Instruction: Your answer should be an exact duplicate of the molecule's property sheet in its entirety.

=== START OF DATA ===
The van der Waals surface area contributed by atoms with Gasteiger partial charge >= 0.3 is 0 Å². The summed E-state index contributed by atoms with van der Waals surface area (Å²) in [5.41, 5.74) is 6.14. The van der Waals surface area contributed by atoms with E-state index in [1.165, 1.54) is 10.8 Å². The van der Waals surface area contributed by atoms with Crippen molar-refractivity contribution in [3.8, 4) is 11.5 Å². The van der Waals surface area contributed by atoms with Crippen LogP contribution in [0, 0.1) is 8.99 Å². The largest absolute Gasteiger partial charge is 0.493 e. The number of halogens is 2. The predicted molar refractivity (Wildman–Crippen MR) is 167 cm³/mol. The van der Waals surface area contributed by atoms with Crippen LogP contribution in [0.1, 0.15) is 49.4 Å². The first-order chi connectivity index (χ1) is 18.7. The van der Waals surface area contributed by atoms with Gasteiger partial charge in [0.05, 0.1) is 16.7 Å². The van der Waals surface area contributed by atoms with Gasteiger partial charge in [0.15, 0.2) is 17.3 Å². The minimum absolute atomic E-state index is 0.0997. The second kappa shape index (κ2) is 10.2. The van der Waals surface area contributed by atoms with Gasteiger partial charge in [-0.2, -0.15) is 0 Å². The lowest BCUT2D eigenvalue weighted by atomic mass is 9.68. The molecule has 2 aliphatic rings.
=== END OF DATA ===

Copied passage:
The van der Waals surface area contributed by atoms with Gasteiger partial charge >= 0.3 is 0 Å². The summed E-state index contributed by atoms with van der Waals surface area (Å²) in [5.41, 5.74) is 6.14. The van der Waals surface area contributed by atoms with E-state index in [1.165, 1.54) is 10.8 Å². The van der Waals surface area contributed by atoms with Crippen molar-refractivity contribution in [3.8, 4) is 11.5 Å². The van der Waals surface area contributed by atoms with Crippen LogP contribution in [0, 0.1) is 8.99 Å². The largest absolute Gasteiger partial charge is 0.493 e. The number of halogens is 2. The predicted molar refractivity (Wildman–Crippen MR) is 167 cm³/mol. The van der Waals surface area contributed by atoms with Crippen LogP contribution in [0.1, 0.15) is 49.4 Å². The first-order chi connectivity index (χ1) is 18.7. The van der Waals surface area contributed by atoms with Gasteiger partial charge in [0.05, 0.1) is 16.7 Å². The van der Waals surface area contributed by atoms with Gasteiger partial charge in [0.15, 0.2) is 17.3 Å². The minimum absolute atomic E-state index is 0.0997. The second kappa shape index (κ2) is 10.2. The van der Waals surface area contributed by atoms with Gasteiger partial charge in [-0.2, -0.15) is 0 Å². The lowest BCUT2D eigenvalue weighted by atomic mass is 9.68. The molecule has 2 aliphatic rings.